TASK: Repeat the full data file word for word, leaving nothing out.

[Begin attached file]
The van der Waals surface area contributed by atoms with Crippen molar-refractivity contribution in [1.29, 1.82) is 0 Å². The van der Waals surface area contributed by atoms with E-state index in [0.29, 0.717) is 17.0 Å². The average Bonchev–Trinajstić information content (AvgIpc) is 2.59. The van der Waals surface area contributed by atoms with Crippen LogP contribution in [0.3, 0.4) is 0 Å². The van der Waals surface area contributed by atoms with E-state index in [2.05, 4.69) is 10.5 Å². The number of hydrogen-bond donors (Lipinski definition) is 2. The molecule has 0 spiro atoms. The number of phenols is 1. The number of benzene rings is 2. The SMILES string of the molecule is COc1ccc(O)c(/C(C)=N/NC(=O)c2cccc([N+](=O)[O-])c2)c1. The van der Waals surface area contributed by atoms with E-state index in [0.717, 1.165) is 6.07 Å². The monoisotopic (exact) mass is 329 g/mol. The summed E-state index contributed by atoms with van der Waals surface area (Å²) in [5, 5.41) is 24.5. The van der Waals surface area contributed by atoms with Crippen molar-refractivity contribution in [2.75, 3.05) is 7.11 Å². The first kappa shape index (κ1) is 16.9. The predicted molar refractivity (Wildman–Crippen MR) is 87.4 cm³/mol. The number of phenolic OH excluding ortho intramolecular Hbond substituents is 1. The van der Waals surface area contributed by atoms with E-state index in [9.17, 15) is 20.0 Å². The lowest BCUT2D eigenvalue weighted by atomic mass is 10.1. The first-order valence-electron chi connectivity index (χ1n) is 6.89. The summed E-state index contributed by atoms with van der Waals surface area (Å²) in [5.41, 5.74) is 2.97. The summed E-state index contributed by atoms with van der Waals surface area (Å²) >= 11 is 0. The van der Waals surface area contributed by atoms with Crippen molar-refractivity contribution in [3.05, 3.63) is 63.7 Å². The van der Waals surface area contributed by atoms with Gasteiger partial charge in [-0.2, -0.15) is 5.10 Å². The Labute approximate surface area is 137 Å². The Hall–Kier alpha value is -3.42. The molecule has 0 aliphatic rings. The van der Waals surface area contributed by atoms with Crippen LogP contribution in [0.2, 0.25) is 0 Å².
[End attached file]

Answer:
The van der Waals surface area contributed by atoms with Crippen molar-refractivity contribution in [1.29, 1.82) is 0 Å². The van der Waals surface area contributed by atoms with E-state index in [0.29, 0.717) is 17.0 Å². The average Bonchev–Trinajstić information content (AvgIpc) is 2.59. The van der Waals surface area contributed by atoms with Crippen LogP contribution in [0.3, 0.4) is 0 Å². The van der Waals surface area contributed by atoms with E-state index in [2.05, 4.69) is 10.5 Å². The number of hydrogen-bond donors (Lipinski definition) is 2. The molecule has 0 spiro atoms. The number of phenols is 1. The number of benzene rings is 2. The SMILES string of the molecule is COc1ccc(O)c(/C(C)=N/NC(=O)c2cccc([N+](=O)[O-])c2)c1. The van der Waals surface area contributed by atoms with E-state index in [0.717, 1.165) is 6.07 Å². The monoisotopic (exact) mass is 329 g/mol. The summed E-state index contributed by atoms with van der Waals surface area (Å²) in [5, 5.41) is 24.5. The van der Waals surface area contributed by atoms with Crippen molar-refractivity contribution in [2.75, 3.05) is 7.11 Å². The first kappa shape index (κ1) is 16.9. The predicted molar refractivity (Wildman–Crippen MR) is 87.4 cm³/mol. The number of phenolic OH excluding ortho intramolecular Hbond substituents is 1. The van der Waals surface area contributed by atoms with E-state index in [9.17, 15) is 20.0 Å². The lowest BCUT2D eigenvalue weighted by atomic mass is 10.1. The first-order valence-electron chi connectivity index (χ1n) is 6.89. The summed E-state index contributed by atoms with van der Waals surface area (Å²) in [5.41, 5.74) is 2.97. The summed E-state index contributed by atoms with van der Waals surface area (Å²) >= 11 is 0. The van der Waals surface area contributed by atoms with Crippen molar-refractivity contribution in [3.05, 3.63) is 63.7 Å². The van der Waals surface area contributed by atoms with Gasteiger partial charge in [-0.2, -0.15) is 5.10 Å². The Labute approximate surface area is 137 Å². The Hall–Kier alpha value is -3.42. The molecule has 0 aliphatic rings. The van der Waals surface area contributed by atoms with Crippen LogP contribution in [0.2, 0.25) is 0 Å².